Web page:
Welcome back to How’d They Do That! Each week we check out behind the scenes stills and video from the making of some of cinema’s greatest!

Recently, at the 2016 Golden Globes, Ridley Scott was asked about his next film ‘Alien: Covenant” – his Prometheus sequel/Alien prequel. When asked what to expect from the film, he stated:

“I always remember walking down the edge in Saint Louis when we were previewing [Alien], Scott recalls. “I couldn’t sit through the film one more time. I walked down the edge into the kitchen scene when John Hurt started to bring up his breakfast. That moment, I realized how pretty scary the film was… I felt a sense of responsibility that I had gone too far because it was extreme. I’m going to try and do that again this year, but much worse.

Based on this, I thought it would be fun to go back and have a look at the film that started this franchise – 1979’s AlienAs I’m sure you can attest, Alien is filled with amazing design work, a fantastic creature and awesome visual effects. The below photos/video are a few of my favourites from the making of this sci-fi/horror classic!

The below picture features Bolaji Badejo the actor that bought the titular character to life. Baedjo, a design student, was found by casting agents in a bar. His narrow frame was exactly what the production team were looking for to bring their creature to life.


What else is fascinating about the above picture is the visible human-like skull at the front of the headpiece. Eventually, a dome was added to the top of the headpiece which obscures this detail. The skull is not very clear (if at all) in the final film, but is very prominent in a lot of the behind-the-scenes photos.

Next, lets have a look at this test footage of Bolaji Badejo walking around the set wearing a stand in head prop. There’s something truly creepy about his movements as he slowly stalks the corridors of the Nostromo.

Below is a wonderful photo of director Ridley Scott and H.R. Giger inspecting an early design of the alien creature. Giger was a Swiss surrealist painter who designed the Alien creature and its environments (i.e. the derelict, Space Jockey etc). Giger’s bio mechanical designs added a truly otherworldly appearance to the film, and really differentiated it other alien designs in cinema history.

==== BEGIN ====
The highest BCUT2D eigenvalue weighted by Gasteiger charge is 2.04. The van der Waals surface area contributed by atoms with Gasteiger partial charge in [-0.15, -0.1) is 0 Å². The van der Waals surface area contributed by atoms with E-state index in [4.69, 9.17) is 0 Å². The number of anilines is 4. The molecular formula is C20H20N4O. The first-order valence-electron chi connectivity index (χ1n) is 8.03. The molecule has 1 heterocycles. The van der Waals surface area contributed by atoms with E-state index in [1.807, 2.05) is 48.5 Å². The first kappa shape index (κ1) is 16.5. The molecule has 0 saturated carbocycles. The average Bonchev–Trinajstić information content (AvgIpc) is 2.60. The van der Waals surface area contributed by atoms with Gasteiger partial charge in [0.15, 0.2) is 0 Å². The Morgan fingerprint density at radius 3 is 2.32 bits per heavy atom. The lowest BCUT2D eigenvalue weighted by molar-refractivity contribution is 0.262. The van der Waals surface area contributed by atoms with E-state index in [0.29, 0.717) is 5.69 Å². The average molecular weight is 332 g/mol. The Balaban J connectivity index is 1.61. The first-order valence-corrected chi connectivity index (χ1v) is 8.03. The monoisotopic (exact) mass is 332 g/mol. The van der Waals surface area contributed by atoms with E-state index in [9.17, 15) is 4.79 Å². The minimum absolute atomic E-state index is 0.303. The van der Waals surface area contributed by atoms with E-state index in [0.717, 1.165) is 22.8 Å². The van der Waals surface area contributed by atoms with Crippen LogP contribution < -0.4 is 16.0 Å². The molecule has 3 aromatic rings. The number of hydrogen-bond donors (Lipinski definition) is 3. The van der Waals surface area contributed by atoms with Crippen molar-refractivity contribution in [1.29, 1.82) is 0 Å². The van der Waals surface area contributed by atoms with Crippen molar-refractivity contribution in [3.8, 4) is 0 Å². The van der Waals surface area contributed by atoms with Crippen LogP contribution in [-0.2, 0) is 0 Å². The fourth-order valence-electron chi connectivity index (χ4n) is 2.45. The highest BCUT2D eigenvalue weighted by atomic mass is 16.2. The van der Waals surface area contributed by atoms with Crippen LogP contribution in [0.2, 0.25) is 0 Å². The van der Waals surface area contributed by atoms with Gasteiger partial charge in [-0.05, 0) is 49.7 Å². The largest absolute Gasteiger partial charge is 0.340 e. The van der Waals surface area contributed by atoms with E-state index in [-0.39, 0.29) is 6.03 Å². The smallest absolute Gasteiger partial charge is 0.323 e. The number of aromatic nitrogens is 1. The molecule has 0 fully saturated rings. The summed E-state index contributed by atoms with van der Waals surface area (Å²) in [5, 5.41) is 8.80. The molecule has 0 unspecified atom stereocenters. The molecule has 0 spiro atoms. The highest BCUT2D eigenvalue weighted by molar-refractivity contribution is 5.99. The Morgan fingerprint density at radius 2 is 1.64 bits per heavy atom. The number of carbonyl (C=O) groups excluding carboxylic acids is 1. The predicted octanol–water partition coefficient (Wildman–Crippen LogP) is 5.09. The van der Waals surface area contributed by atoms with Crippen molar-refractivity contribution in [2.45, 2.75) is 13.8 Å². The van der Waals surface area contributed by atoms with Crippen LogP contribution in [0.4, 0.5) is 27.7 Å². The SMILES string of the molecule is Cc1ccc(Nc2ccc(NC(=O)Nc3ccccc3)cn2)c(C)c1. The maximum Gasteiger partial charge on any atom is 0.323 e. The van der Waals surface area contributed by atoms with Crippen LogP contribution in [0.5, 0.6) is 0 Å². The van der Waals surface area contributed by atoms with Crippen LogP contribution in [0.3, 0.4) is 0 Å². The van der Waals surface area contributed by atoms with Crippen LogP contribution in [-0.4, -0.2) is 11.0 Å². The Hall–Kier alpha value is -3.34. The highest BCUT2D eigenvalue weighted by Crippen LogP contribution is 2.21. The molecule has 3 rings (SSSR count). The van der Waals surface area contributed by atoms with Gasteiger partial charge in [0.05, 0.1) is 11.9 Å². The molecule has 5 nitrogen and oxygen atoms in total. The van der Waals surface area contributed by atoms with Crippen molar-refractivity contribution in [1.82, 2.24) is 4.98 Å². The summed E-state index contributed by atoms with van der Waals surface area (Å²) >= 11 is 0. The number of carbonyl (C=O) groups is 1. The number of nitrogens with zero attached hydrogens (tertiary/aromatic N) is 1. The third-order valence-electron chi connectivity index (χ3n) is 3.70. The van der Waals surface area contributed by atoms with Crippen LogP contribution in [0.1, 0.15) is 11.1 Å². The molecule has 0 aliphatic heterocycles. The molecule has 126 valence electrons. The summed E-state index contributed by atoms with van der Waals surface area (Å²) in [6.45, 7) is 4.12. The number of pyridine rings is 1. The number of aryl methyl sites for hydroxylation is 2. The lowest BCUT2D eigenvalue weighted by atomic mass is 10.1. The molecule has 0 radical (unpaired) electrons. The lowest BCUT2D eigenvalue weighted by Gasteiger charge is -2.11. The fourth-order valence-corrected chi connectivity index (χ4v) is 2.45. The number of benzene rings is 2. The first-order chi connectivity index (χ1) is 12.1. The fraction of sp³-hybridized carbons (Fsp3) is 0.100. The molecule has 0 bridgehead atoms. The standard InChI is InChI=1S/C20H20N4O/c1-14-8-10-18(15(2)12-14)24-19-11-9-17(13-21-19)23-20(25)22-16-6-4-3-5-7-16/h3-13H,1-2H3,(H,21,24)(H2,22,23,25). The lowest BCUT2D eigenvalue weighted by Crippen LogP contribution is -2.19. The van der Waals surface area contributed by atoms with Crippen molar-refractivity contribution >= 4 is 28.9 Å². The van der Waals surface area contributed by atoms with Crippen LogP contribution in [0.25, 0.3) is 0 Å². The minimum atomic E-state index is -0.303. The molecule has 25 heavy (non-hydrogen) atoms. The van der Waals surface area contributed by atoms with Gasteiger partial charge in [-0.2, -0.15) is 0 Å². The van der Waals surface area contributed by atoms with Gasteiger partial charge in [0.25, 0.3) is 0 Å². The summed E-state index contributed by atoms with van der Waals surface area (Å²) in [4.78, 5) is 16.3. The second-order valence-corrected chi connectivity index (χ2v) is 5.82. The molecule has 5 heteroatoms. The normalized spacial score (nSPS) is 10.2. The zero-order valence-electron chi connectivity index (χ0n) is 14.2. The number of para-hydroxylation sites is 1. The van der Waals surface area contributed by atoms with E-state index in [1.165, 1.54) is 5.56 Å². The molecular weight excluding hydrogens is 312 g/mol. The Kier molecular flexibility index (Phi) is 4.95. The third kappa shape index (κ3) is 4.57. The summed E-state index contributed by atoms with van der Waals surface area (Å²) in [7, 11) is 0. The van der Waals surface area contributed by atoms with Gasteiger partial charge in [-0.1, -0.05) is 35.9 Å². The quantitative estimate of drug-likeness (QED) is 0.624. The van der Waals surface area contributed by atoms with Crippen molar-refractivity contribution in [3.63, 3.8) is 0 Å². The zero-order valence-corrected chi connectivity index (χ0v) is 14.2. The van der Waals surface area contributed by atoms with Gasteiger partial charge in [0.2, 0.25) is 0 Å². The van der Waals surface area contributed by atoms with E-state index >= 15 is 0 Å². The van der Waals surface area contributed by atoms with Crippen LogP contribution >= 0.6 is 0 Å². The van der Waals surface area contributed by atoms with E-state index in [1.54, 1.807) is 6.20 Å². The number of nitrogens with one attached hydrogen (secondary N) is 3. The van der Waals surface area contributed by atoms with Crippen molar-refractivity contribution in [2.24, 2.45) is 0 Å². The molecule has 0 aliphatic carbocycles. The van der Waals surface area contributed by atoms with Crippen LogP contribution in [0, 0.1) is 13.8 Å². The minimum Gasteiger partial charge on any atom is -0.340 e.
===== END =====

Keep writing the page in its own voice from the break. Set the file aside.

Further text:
Below is Giger posing (creepily…) with the final build of the Space Jockey – the pilot of the derelict ship the Nostromo crew members investigate. This figure would later feature heavily in the expansion of the Alien universe, in 2012’s Prometheus. Giger airbrushed the entire Space Jockey set by hand to ensure it lived up to his designs.


The Space Jockey set below almost didn’t get built. 20th Century Fox didn’t want to spend the money on building such a large prop that would only feature in one scene, but conceptual artist Ron Cobb convinced them to keep it in the film, stating it would be the film’s ‘Cecil B. DeMille shot’ – proving to the audience this was more than a B-grade science fiction film.


To show the jockey as bigger than he actually was, Ridley Scott had his own children dress up in the Nostromo spacesuits to film the sequence when the crew are checking out the deceased pilot.



Actor Ian Holm is wonderful in the film as Ash, the creepy synthetic crew member whose devotion to the company ultimately finds his head on a table. The below photo shows Mr Holm having some final touches applied on his milky makeup before his final scene opposite Sigourney Weaver.


Finally, lets look at some of the models used throughout the production. First, the large refinery type vessel the USCSS Nostromo is tugging at the beginning of the film. Though this design is only featured early on in the film, this large citadel – like structure adds to the overall gothic nature of the flick.


Below is a large model of the Nostromo on LV-426. Whilst the spaceship design is fairly standard, the rock work on the planet is incredibly alien, and correlates well with Giger’s bio-mechanical designs found throughout the rest of the film.


Finally, the model of the derelict spacecraft found on LV-426, and the start of all the problems for Ellen Ripley.


The design and effects work on Alien is only apart of why this works so well. The acting, photography and music all work with the effects to create one of the best sci-fi horror films ever, and a creature that will forever breathe terror into the hearts of cinema goer’s everywhere

Whilst Ridley Scott’s’ return to this universe in Promotheus didn’t excite all fans of the franchise, with the word ‘alien’ in the title, fans can only hope that Alien:Covenant proves to be the Alien prequel we’ve all dreamed of.  Alien:Covenant starts shooting here in Australia within the next few months.

Next week, when we return, we’ll take a look behind the scenes of one of cinema’s most beloved classics – feel free to guess away in the comments below. Hint: there are some similar thematic elements to both films!